Most of the speakers on this list can get surprisingly loud, but if you need something with even more oomph—especially in the low end—Sony, as usual, brings the bass with its XB line of products. The SRS-XB41 isn’t what I would call portable, but it’s great for a backyard barbecue. This $150 speaker will fill the area with sound without breaking a sweat (or distorting at high levels).
It’s on the bassier side of things, though you can adjust the treble, midrange, and bass through Sony’s Music Center app on your phone. Plus, it’s got lots of fun RGB LEDs that dance along with the music, though you can turn those off too if you aren’t a fan.
8. JBL Clip 3
Best Super Portable Bluetooth Speaker
While most of the speakers on this list can go with you, thanks to their built-in rechargeable batteries, they aren’t exactly svelte. The JBL Clip 3, on the other hand, is small enough to carry on a hike through the woods, sounds pretty decent, and costs only $60.
Most convenient is the clip for which it’s named: an attached carabiner that allows the Clip to hook onto your laptop backpack (or a necklace if you want to rock the Flava Flav look). It even has IPX7 water resistance, so like its larger brethren, you can bring it to the pool and annoy everyone around you.
9. Marshall Kilburn II
Coolest Looking Bluetooth Speaker
While most of the speakers on this list look decently stylish, none are quite as cool as the $200 Marshall Kilburn II, which is designed to look like a vintage Marshall guitar amp—including gold metal accents and that famous script logo on the grill. It also sports individual treble and bass knobs along with a coiled 3.5mm audio cable reminiscent of a guitar cable. Sadly, though, the knobs don’t go to 11.
The Kilburn II is technically portable, but not throw-in-your bag portable. That said, if you don’t need any level of portability, the larger, battery-free Marshall Stanmore II is a similar-looking speaker designed for the home, and with the improved sound to go with it. Or, if you prefer a slightly less guitar amp-y look, I’m partial to Klipsch’s The One, too.
What to look for in a Bluetooth Speaker
The market is absolutely flooded with Bluetooth speakers, so it can feel overwhelming when you go to buy one. But ultimately, there are only a few things you need to think about when you shop.
Sound Quality: If you’re using the speaker to listen to music, then you’ll want to make sure that it sounds good. Generally, bigger speakers will sound better, but you’ll also want to audition a few speakers yourself to make sure the sound isn’t too shrill or the bass isn’t too muddy or boomy. Most Bluetooth speakers aren’t going to match the quality of, say, a real pair of bookshelves, but that’s okay since they’re also about portability and convenience. Speaking of which…
Form Factor and Portability: If you’re buying a Bluetooth speaker to take with you to the beach (or on a hike, or to the pool, or a party), you’ll want something small enough to toss in your backpack—though the smaller you go, the more you tend to sacrifice volume and sound quality. If you’re just looking to play music at home, you can go with something bigger and bulkier, powered from the wall instead of batteries. (Though if you’re just playing music at home, Sonos and AirPlay tend to be better protocols than Bluetooth—they have longer range and better fidelity.)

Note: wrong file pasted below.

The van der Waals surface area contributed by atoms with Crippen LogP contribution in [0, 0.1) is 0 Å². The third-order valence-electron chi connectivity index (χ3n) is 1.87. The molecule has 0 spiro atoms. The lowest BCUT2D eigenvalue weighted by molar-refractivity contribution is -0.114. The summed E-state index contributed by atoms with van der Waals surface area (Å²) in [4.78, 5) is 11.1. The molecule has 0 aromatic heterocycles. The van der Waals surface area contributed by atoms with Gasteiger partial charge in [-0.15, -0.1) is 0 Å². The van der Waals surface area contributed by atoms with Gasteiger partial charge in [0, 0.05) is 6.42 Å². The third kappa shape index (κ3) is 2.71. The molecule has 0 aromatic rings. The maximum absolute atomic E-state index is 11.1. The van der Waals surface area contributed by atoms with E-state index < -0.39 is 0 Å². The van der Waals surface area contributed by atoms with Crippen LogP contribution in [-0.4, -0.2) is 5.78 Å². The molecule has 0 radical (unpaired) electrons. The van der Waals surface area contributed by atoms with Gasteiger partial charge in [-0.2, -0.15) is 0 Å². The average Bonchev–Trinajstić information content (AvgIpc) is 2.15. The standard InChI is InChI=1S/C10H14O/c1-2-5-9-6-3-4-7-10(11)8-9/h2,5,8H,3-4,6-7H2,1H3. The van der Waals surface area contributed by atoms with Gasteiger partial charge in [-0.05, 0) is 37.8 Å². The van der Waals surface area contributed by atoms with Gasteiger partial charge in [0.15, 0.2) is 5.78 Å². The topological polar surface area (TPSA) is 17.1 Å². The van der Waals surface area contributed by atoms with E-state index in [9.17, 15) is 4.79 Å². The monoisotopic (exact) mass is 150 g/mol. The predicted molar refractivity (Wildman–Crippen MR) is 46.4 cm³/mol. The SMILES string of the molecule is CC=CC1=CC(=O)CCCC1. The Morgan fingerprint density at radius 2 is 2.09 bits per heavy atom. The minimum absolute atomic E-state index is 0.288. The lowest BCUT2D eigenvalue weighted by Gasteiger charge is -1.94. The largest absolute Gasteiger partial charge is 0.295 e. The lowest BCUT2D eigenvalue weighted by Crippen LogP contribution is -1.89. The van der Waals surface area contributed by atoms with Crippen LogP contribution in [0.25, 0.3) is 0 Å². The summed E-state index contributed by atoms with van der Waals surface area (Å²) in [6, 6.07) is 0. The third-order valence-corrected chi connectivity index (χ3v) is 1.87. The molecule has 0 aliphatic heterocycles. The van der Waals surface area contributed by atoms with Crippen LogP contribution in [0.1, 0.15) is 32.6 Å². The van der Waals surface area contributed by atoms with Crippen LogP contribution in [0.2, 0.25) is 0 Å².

Battery Life: If you are going for a portable speaker, make sure it’ll actually last long enough to make it through your beach party. Manufacturers usually advertise battery life on their website and Amazon page, but don’t just take their word for it—check the reviews to see if it’s actually as long-lasting as they claim before you shell out your cash.
Water Resistance: This seems worth calling out on its own, since it’s a very common feature among Bluetooth speakers. If you plan on taking the speaker anywhere near water, I generally recommend buying something that’s at least IPX5, though IPX7 and IPX8 are better bets.
Many of these speakers even advertise their ability to float in the pool, though I would exercise some caution: no device is truly waterproof, and that IPX7 water resistance won’t necessarily last forever, since chemicals like chlorine can break down the seals over time, and the manufacturer may or may not cover water damage (despite their advertising it as “waterproof”)
Apps and Extra Features: Some Bluetooth speakers are simple: what you see on the speaker is what you get. Others, however, may have companion apps with extra features, like flashing LED lights, customizable equalizers to adjust the sound, timers that automatically turn your music off, or the ability to pair multiple speakers from the same brand together.
Note that some speakers will go into “stereo” mode when paired together, using one as the right channel and one as the left channel, while others will merely play mono sound out of both speakers—so check the fine print before you buy.
Whitson Gordon is a writer, gamer, and tech nerd who has been building PCs for 10 years. He eats potato chips with chopsticks so he doesn’t get grease on his mechanical keyboard.